The reason I haven’t blogged on here very much lately: honestly haven’t had very much to say.
With the American election, the victory of Donald Trump, the coolness of the weather here in the UK and the fact that the busy season for bloggers is coming ’round the corner, it’s been a “knuckle down and watch and work” past couple of months.
I’ve been getting serious about lowering my content intake from sources that just aren’t important to me. This has been an ongoing battle for me since early this year, but I’ve gotten to a point where I’m normally doing very well at it. Every once in a while, I’ll still spend way too much time on YouTube, you know, watching recommended video after recommended video, and yes, I do often end up regretting it. Thomas tells me things like, “That’s okay! You don’t have to cut out YouTube time,” insisting that so long as my work gets done (it does) it doesn’t matter what I do in my spare time, but it matters to me because after the two hour mark has passed and I’m still on YouTube, I almost always feel drained and like my brain has melted.
It used to be worse when the content I was watching was Buzzfeed (have been on a Buzzfeed purge since literally a year and a half ago – I will not go there, except for the odd video about amazing restaurants/food), but now I pretty much stick to just 5-6 videos from my subscribed channels (which have been sorted through quite efficiently) for the day if I really want to watch YouTube, then call it a day. I have a couple vloggers I will nearly always watch updates for (Lindy Tsang, Helen Anderson, Zoe Sugg), a few main channels I usually watch (Philip DeFranco, Community Channel, Jenna Marbles, Simon and Martina), and then a few science/healthcare related channels I’ll binge on for hours at a time (Healthcare Triage, DNews, DNews Plus) and that’s pretty much it.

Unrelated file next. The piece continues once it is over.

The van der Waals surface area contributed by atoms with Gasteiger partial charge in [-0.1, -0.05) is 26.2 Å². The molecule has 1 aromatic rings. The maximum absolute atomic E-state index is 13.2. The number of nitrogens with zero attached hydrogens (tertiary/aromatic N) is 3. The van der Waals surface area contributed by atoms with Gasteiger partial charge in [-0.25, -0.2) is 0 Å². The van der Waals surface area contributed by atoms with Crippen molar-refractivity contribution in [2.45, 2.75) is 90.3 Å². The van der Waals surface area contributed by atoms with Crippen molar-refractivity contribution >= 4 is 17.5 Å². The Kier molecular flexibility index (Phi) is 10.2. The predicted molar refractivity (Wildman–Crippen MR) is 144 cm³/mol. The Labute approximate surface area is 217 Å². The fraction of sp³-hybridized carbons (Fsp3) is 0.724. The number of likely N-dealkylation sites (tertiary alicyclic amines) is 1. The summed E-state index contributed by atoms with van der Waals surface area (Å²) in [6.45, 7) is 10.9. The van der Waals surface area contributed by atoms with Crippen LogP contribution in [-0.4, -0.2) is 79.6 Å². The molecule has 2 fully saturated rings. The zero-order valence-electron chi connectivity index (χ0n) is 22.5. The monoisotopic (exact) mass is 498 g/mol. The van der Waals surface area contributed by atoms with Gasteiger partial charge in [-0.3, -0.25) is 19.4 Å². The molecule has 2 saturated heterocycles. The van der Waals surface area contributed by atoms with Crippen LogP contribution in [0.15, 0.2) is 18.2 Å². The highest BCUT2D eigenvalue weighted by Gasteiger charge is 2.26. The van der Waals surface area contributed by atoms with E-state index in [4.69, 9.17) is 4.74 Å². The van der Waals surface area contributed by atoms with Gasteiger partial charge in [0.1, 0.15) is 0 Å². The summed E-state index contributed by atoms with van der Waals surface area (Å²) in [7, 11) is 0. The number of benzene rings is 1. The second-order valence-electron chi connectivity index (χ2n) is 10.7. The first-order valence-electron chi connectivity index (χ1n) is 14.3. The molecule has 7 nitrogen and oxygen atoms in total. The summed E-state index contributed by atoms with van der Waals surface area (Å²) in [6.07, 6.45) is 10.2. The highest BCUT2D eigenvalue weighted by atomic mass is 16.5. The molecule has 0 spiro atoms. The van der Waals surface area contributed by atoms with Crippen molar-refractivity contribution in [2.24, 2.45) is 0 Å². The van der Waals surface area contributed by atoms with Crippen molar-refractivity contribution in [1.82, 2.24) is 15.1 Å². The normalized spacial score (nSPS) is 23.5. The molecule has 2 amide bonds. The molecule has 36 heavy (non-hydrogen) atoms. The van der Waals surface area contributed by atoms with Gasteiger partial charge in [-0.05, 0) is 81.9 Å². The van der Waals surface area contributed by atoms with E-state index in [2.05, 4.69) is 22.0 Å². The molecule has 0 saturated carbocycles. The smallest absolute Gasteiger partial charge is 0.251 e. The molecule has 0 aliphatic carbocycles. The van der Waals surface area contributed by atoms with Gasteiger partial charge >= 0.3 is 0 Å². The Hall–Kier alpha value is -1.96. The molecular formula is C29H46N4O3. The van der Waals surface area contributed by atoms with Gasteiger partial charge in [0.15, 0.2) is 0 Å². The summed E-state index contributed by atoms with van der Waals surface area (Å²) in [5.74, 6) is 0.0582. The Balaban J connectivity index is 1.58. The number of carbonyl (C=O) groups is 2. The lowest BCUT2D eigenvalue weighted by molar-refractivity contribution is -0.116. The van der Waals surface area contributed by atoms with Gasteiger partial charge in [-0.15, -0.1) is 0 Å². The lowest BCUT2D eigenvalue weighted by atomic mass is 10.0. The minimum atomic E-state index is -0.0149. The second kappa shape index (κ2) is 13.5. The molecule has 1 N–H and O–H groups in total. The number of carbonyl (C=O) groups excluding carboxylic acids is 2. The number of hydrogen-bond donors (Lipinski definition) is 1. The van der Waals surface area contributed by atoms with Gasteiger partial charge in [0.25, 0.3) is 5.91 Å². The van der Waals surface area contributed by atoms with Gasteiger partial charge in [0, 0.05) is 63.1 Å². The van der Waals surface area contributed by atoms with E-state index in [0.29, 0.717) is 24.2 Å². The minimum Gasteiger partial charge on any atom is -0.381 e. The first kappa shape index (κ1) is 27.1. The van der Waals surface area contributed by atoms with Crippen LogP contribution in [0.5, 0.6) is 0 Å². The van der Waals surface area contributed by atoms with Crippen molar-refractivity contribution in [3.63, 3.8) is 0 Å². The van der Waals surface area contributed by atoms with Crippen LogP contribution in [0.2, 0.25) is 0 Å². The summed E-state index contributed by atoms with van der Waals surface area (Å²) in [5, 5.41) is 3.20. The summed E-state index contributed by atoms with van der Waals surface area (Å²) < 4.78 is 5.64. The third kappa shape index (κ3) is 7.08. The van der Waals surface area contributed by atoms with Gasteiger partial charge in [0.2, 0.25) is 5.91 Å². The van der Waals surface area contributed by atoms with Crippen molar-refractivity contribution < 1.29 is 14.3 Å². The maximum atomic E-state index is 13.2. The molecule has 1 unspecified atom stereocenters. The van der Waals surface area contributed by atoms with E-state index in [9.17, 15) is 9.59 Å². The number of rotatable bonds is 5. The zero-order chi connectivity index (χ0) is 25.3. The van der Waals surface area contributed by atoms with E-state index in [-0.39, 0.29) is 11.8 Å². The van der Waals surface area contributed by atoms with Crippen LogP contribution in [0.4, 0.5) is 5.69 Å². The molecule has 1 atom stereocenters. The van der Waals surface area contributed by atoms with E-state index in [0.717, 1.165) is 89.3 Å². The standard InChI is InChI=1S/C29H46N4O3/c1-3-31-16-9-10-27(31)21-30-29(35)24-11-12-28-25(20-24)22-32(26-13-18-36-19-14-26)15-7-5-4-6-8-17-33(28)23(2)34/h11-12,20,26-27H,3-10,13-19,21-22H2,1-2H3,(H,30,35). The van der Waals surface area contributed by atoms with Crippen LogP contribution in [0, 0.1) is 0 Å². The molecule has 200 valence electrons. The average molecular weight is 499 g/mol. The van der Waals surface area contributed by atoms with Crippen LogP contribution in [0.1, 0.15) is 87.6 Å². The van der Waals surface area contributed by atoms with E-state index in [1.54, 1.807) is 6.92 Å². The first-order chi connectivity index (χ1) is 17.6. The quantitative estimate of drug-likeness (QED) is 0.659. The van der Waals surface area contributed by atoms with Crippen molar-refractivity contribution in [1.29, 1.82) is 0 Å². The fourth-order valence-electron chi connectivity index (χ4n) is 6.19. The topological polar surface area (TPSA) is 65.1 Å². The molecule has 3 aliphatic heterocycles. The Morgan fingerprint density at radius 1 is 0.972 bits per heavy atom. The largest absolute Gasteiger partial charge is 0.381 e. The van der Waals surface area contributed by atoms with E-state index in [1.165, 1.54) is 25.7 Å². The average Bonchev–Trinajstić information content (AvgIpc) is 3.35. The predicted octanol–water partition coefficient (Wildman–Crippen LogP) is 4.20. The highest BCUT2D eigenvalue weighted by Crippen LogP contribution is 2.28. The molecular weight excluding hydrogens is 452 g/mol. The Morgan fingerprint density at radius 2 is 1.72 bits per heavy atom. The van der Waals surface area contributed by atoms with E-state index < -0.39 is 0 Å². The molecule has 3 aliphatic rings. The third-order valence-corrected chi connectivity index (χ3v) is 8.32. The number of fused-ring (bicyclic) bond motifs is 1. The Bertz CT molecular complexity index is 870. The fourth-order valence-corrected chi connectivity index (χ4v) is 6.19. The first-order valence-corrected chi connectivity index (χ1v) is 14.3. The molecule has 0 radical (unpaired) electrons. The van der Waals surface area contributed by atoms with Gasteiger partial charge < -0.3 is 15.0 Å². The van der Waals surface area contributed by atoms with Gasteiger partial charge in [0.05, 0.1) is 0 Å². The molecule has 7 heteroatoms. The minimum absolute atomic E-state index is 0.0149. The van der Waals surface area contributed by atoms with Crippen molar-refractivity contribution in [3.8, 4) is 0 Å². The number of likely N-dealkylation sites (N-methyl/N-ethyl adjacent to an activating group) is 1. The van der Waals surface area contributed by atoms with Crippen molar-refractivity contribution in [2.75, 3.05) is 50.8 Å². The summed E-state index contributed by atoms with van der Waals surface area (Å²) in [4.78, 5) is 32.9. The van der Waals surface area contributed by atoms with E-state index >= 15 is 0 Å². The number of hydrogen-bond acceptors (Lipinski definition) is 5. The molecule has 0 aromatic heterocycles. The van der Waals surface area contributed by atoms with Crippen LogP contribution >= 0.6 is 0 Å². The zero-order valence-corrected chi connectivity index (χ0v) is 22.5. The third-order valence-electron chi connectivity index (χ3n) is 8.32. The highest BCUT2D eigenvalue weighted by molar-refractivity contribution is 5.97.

I’ve recently also gone through and turned my Twitter account into an almost completely news-filled marathon by adding to the news sources I’m following. Twitter is how I’ve gotten news in the past, thought I might as well put that on steroids, and I’m happier for it. So sick of mindless tweets, and this way, if there’s something interesting enough posted by a content creator, it floats to the top/”While you were away…” section, then the rest of my home feed is pretty much news updates with very few mindless posts scattered throughout. I like this system. I’ll definitely be keeping it.
Next up on my axing board is Feedly (my RSS reader). It drives me nuts because I’m following so many blogs that I never end up reading a quarter of what’s in my Lifestyle section. Yet I love looking through the pictures of many of the blogs I follow even when I don’t bother to read the articles. I don’t think it’s a good idea to keep blogs I won’t read on there, though, as even just scrolling through to mark all as read is frustrating to me, and so I have a feeling I’ll be axing all the blogs I’m following except for the few that I really delve into and read at least a couple times a month. Usually when I read something interesting I want to comment, so a good rule of thumb for me is if I haven’t commented or wanted to comment on anything from that blog in the last year, it should probably not be on my Feedly at all. Jeez is that going to leave my Feedly bare bones, but it should be a very good thing for my peace of mind.
I think besides that, the only thing I might add to the content I consume online is spending more time on Flipboard. For some reason really interesting articles seem to rise to the top of that app quite regularly. I’m not a huge Reddit user like Thomas is, and while Twitter’s been filling that void for me, there’s still room left for another article finding app/social site.
Much of the extra time I’ll (hopefully) spend reading books. I’ve found a great site for buying used books in the UK (AbeBooks.co.uk for anyone interested) and have bought around 20 business books already. Waiting for them to arrive, but once they do, I’ll be so happy to have a non-computer related engaging activity to do. Can’t do fiction anymore, and am finding it difficult to read on anything with a screen since I do it all day long for work, so am very grateful to have found some affordable business books to buy & read.
But enough about the content I’ll be spending my day consuming. What other things have I been tackling in my “transition period?”